How to refer to relative paths of resources when working with a code repository


We are working with a code repository which is deployed to both Windows and Linux – sometimes in different directories. How should one of the modules inside the project refer to one of the non-Python resources in the project (CSV files, etc.)?

If we do something like:

thefile = open('test.csv')


thefile = open('../somedirectory/test.csv')

It will work only when the script is run from one specific directory, or a subset of the directories.

What I would like to do is something like:

path = getBasePathOfProject() + '/somedirectory/test.csv'
thefile = open(path)

Is it possible?

Asked By: olamundo



Try to use a filename relative to the current files path. Example for ‘./my_file’:

fn = os.path.join(os.path.dirname(__file__), 'my_file')

In Python 3.4+ you can also use pathlib:

fn = pathlib.Path(__file__).parent / 'my_file'
Answered By: c089

You can use the build in __file__ variable. It contains the path of the current file. I would implement getBaseOfProject in a module in the root of your project. There I would get the path part of __file__ and would return that. This method can then be used everywhere in your project.

Answered By: Achim
import os
cwd = os.getcwd()
path = os.path.join(cwd, "my_file")
f = open(path)

You also try to normalize your cwd using os.path.abspath(os.getcwd()). More info here.

Answered By: gavoja

I often use something similar to this:

import os
DATA_DIR = os.path.abspath(os.path.join(os.path.dirname(__file__), 'datadir'))

# if you have more paths to set, you might want to shorten this as
here = lambda x: os.path.abspath(os.path.join(os.path.dirname(__file__), x))
DATA_DIR = here('datadir') 

pathjoin = os.path.join
# ...
# later in script
for fn in os.listdir(DATA_DIR):
    f = open(pathjoin(DATA_DIR, fn))
    # ...

The variable


holds the file name of the script you write that code in, so you can make paths relative to script, but still written with absolute paths. It works quite well for several reasons:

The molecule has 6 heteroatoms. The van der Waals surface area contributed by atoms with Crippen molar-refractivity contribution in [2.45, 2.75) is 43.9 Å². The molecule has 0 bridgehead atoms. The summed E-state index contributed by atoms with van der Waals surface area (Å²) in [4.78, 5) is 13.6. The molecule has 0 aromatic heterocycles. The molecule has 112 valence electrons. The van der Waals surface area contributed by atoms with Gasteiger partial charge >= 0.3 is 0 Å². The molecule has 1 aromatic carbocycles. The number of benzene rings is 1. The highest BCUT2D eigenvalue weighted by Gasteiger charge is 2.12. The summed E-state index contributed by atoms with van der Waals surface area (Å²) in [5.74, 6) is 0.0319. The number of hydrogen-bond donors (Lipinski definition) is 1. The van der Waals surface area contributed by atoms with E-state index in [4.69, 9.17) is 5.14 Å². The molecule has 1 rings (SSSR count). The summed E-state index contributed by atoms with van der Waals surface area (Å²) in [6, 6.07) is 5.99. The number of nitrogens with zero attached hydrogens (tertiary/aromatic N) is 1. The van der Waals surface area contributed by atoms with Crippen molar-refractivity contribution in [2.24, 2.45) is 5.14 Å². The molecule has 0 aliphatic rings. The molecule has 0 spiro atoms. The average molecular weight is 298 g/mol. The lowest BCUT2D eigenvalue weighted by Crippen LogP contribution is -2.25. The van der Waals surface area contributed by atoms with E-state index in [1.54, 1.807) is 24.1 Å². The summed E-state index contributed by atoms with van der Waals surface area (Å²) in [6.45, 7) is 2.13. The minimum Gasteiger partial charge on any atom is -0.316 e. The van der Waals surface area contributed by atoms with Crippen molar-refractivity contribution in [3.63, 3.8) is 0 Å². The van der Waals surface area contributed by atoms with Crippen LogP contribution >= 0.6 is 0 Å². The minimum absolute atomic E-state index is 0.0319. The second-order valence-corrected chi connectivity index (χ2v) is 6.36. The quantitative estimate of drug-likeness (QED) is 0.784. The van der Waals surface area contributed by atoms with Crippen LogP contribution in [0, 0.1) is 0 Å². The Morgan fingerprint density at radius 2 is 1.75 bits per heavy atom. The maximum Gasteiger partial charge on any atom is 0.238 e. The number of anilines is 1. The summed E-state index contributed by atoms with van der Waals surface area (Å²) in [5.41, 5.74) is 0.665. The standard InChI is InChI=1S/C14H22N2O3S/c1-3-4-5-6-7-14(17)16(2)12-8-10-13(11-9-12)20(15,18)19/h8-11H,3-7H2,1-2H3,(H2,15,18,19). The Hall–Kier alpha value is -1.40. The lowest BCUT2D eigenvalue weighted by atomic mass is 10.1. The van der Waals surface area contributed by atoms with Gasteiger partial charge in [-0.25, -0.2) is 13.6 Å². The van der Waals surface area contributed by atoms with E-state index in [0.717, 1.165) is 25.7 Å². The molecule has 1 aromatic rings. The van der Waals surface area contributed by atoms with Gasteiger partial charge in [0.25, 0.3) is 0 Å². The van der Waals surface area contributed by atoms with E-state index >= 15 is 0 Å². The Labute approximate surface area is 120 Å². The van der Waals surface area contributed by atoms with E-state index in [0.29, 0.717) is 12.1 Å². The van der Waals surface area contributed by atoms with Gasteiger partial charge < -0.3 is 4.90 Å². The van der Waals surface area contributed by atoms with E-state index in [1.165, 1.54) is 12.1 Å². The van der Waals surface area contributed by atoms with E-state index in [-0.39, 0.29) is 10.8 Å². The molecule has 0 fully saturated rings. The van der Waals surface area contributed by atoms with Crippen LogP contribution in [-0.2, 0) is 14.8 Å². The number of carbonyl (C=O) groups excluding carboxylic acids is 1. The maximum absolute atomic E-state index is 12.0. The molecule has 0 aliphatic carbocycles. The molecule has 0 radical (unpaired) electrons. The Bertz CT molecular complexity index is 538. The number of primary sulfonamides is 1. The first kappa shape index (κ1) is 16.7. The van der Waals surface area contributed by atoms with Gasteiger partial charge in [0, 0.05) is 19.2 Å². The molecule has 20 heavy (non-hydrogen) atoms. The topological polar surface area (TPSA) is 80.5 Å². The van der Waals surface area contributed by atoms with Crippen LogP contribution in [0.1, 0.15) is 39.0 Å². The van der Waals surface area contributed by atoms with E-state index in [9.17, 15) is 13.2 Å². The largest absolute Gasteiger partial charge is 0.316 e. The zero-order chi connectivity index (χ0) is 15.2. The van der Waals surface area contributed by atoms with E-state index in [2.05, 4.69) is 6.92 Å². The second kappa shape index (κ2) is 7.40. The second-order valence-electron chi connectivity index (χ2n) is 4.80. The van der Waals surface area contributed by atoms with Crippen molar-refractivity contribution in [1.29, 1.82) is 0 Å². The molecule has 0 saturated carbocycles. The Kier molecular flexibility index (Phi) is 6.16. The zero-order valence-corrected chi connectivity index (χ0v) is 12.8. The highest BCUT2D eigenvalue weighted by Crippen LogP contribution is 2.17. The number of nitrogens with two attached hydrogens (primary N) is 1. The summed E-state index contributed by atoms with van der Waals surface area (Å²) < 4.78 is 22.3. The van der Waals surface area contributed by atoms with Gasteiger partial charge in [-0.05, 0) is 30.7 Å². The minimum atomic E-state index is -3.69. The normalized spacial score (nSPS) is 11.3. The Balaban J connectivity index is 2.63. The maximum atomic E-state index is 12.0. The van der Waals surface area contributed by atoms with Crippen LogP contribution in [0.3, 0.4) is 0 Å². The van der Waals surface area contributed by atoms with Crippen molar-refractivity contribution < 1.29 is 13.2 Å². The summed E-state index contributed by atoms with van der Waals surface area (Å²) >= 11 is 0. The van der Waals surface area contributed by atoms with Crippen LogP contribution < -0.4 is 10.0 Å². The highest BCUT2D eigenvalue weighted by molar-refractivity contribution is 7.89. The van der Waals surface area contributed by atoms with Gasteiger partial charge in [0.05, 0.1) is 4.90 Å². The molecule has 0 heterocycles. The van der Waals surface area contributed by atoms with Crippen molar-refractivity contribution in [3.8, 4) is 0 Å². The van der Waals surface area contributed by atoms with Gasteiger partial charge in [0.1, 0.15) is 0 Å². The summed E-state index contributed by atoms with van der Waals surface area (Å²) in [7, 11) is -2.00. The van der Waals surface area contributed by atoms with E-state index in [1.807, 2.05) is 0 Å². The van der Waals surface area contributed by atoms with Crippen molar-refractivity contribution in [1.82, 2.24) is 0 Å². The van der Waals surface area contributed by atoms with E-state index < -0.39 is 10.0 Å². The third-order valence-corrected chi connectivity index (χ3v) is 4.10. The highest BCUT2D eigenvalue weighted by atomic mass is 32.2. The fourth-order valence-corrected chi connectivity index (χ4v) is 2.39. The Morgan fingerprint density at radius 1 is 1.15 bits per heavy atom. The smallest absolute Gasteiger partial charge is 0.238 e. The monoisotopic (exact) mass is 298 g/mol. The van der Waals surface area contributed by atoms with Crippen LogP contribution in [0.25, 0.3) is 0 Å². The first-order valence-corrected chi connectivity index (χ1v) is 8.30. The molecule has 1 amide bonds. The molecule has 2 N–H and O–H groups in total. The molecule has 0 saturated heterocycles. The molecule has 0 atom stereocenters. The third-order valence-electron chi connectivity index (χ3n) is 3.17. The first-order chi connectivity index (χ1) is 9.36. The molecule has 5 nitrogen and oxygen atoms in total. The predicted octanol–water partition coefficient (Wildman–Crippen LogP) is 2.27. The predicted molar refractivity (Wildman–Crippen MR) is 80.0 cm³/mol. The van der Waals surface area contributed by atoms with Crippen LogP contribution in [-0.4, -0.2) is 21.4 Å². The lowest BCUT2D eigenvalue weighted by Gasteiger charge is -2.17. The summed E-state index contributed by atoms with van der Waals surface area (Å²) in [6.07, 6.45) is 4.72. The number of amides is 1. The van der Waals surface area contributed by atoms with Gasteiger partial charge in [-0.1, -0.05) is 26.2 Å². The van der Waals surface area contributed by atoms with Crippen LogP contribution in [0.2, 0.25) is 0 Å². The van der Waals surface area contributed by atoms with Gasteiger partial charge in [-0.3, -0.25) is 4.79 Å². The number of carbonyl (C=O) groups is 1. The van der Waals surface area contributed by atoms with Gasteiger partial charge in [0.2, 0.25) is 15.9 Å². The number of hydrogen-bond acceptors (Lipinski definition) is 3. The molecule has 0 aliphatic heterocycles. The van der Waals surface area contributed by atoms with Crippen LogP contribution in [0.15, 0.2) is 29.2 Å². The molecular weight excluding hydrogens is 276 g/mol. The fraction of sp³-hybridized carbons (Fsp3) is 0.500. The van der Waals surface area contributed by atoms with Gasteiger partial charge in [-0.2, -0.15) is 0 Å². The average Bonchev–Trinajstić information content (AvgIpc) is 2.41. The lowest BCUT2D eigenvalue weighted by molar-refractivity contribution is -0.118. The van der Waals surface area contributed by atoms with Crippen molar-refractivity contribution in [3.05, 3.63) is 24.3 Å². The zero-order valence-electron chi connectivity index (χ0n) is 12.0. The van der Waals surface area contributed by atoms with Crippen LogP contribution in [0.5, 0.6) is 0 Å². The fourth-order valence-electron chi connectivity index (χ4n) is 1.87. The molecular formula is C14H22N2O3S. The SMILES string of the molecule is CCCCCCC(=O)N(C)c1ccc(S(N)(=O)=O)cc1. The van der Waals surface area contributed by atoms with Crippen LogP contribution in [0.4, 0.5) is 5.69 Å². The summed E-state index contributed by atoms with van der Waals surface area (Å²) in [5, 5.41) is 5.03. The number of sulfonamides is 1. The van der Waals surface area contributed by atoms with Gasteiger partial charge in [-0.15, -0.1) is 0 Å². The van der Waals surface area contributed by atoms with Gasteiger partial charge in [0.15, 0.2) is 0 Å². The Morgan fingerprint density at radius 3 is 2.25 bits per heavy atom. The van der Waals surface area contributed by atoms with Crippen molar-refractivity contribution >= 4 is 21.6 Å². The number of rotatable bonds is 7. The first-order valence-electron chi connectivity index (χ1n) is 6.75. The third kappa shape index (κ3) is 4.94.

• path is absolute, but still relative
  • the project can still be deployed in a relative container

But you need to watch for platform compatibility – Windows’ os.pathsep is different than UNIX.

Answered By: user137673

I spent a long time figuring out the answer to this, but I finally got it (and it’s actually really simple):

import sys
import os
sys.path.append(os.getcwd() + '/your/subfolder/of/choice')

# now import whatever other modules you want, both the standard ones,
# as the ones supplied in your subfolders

This will append the relative path of your subfolder to the directories for python to look in
It’s pretty quick and dirty, but it works like a charm 🙂

Answered By: Rutger Semp

If you are using setup tools or distribute (a install) then the “right” way to access these packaged resources seem to be using package_resources.

In your case the example would be

import pkg_resources
my_data = pkg_resources.resource_string(__name__, "foo.dat")

Which of course reads the resource and the read binary data would be the value of my_data

If you just need the filename you could also use

resource_filename(package_or_requirement, resource_name)



The advantage is that its guaranteed to work even if it is an archive distribution like an egg.


Answered By: Sharoon Thomas

In Python, paths are relative to the current working directory, which in most cases is the directory from which you run your program. The current working directory is very likely not as same as the directory of your module file, so using a path relative to your current module file is always a bad choice.

Using absolute path should be the best solution:

import os
package_dir = os.path.dirname(os.path.abspath(__file__))
thefile = os.path.join(package_dir,'test.cvs')
Answered By: skyfree

I got stumped here a bit. Wanted to package some resource files into a wheel file and access them. Did the packaging using manifest file, but pip install was not installing it unless it was a sub directory. Hoping these sceen shots will help

├── cnn_client
│   ├──
│   ├──
│   ├── resources
│   │   ├── mscoco_complete_label_map.pbtxt
│   │   ├── retinanet_complete_label_map.pbtxt
│   │   └──
│   ├──

recursive-include cnn_client/resources *

Created a weel using standard . pip installed the wheel file.
After installation checked if resources are installed. They are

ls /usr/local/lib/python2.7/dist-packages/cnn_client/resources


In to access these files. from

templates_dir = os.path.join(os.path.dirname(__file__), 'resources')
 file_path = os.path.join(templates_dir, 
        s = open(file_path, 'r').read()

And it works.

Answered By: Alex Punnen

Since you say you have some code that you deploy to various places, you should use the python ecosystem to distribute resources, which is not limited to files only. It also supports accessing files inside zip archives, which can be nice so that you don’t have to bother with that.

Previously, this was handeled with pkg_resources from setuptools, but with more and more tools popping up, the ecosystem has shifted. Since python 3.7, you should use importlib.resources

import importlib.resources
with importlib.resources.open_text('mypackage.somedirectory','text.csv') as f:
    print( # or whatever

But you must also instruct your installer to include package resources. Otherwise, a pip install mypackage would not bundle the data files.

There are many ways to do that, but one way to do it is to add

mypackage = 

into your setup.cfg. There are equivalent approaches for when using or pyproject.toml. A more complete account is available on setuptools homepage

Answered By: LudvigH
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